When I was a kid, my parents used to bring the bare minimum of food on camping trips. We ate hot dogs, potatoes, and s'mores. We then ate the graham crackers from the s'mores for breakfast and the hot dogs and potatoes for lunch and dinner. But my, how times have changed. Now when my family goes camping, we prepare a whole camping food list. And we eat just as well as we do at home.

Whether you're camping with friends or you bring the kids along for a family outing, you'll want to consider your camping food list. There's no need to sacrifice great meals just because you're out on the camping trail. With a little planning, you can make delicious meals for every occasion, even if you don't have your full kitchen. There are easy, delicious recipes for cooking in your RV, cooking over a campfire, and even some that require no cooking at all.

Cooking in the RV

These recipes work great on a stovetop in your RV. But you can also make them over the fire or in a dutch oven.

Omelet in a Bag


Breakfast is the most important meal of the day, and you don't have to skip it when you're camping. And no, you don't have to stick with just milk and cereal. When you're making your camping food list, make sure that you add eggs. You will need to buy boil-safe silicone bags for this recipe. They will come in so handy camping you'll wonder how you lived without them. Many recipes on the internet insist that Ziploc bags will work for this purpose, but since they soften at only 195 degrees Fahrenheit, we recommend boil-safe bags.

What you need

  • 2 eggs
  • 1 teaspoon of water
  • 2 tablespoons of cheese
  • 1 tablespoon of chopped onion or bell pepper
  • 1/4 cup of precooked breakfast meat
  • Pinch of salt and pepper
  • Fresh basil
  • Fresh rosemary
  • Chili flakes


Start with a pot of boiling water. Then put the eggs and water into a boil-safe silicone bag and smoosh them around a bit. Add the toppings and then seal the bag, making sure to squeeze all of the air out. Then squish and mix the ingredients through the bag. Place the sealed bag into the boiling water, and cook the eggs for five to ten minutes. Keep an eye on the bag while it's cooking, you'll be able to tell when it's time to pull them out. Remove from the water, open the bag, and slide your omelet onto a plate.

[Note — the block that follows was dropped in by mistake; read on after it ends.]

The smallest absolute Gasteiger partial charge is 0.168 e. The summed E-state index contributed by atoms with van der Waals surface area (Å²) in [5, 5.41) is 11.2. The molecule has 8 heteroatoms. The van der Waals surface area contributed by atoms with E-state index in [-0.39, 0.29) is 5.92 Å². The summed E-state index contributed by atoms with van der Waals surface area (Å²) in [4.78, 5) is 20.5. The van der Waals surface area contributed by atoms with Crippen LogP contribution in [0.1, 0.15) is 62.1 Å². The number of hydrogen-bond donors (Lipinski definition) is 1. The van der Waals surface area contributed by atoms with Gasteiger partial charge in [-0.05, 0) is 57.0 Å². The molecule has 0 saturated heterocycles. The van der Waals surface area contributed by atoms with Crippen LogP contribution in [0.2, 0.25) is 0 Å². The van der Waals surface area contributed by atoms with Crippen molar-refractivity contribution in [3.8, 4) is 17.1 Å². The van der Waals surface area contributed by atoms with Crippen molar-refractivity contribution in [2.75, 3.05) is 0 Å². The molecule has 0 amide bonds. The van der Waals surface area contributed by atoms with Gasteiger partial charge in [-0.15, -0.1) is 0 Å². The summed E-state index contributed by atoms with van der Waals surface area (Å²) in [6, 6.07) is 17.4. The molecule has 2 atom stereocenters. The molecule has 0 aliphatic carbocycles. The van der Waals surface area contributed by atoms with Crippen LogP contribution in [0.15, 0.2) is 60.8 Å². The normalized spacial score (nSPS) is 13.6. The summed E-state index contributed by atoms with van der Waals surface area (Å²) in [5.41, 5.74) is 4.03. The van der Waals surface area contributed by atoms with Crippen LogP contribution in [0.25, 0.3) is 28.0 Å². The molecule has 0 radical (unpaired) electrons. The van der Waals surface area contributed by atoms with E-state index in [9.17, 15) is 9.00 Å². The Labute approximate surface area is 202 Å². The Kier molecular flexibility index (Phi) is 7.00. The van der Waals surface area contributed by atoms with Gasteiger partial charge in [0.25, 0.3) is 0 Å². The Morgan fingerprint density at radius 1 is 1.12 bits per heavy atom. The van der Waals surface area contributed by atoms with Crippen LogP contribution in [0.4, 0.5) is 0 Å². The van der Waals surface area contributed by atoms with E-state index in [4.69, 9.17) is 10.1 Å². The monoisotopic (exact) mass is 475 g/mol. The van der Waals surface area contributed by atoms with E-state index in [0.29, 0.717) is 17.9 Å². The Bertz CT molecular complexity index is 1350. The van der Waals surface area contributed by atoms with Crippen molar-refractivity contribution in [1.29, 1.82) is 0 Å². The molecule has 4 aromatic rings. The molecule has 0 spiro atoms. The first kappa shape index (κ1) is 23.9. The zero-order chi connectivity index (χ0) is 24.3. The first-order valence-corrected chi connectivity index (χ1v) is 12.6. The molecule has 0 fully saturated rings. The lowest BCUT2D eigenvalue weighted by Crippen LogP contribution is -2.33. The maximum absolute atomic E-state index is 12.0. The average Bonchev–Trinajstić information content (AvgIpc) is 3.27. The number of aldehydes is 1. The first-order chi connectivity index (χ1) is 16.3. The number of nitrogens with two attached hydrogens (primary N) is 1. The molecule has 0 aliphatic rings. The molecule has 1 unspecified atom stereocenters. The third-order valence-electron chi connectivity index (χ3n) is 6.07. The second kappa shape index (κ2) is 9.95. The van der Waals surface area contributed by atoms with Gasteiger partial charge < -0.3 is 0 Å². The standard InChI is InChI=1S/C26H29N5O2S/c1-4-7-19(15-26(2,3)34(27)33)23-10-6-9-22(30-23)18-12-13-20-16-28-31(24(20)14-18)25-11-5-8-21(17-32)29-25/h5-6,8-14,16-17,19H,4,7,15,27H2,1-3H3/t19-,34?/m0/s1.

Campfire Chili with Hamburger


If you're camping in the cooler weather, you have to have chili. It's a camping tradition. And it's delicious after a long day of outdoor fun. When you're making your camping food list, make sure you include hamburger.

What you need

  • 1 1/2 pounds of hamburger
  • 1 onion, chopped
  • 14.5 ounces of stewed tomatoes,1 can
  • 1 clove of garlic, minced
  • 1 cup of ketchup
  • 16 ounces of pinto beans, 1 can
  • 2 cups of water
  • 8 ounces of tomato paste, 1 can
  • 4 teaspoons of chili powder
  • 1 teaspoon of cumin
  • 1 tablespoon of sugar
  • 1/2 green pepper, chopped
  • 1/2 jalapeno pepper, diced without the seeds
  • Salt and pepper to taste


First, cook the onions, garlic, and hamburger together over medium-high heat until you've completely cooked the meat. Then add the tomatoes, beans, tomato paste, ketchup, and water. Next, stir in the chili powder, cumin, sugar, and peppers. And then add salt and pepper to taste. Stir the chili and then simmer over medium-low heat for 15 to 20 minutes.

Cooking on a Camp Fire

You don't need a kitchen to make these delicious recipes. All you need is a campfire with a grill grate.

Hamburger Hobo Pie


Hamburger Hobo Pie is an easy recipe that you can make on the grill or over a campfire for a nice hot dinner after a day of camping.

What you need

  • 1 1/2 pounds of ground chuck or ground beef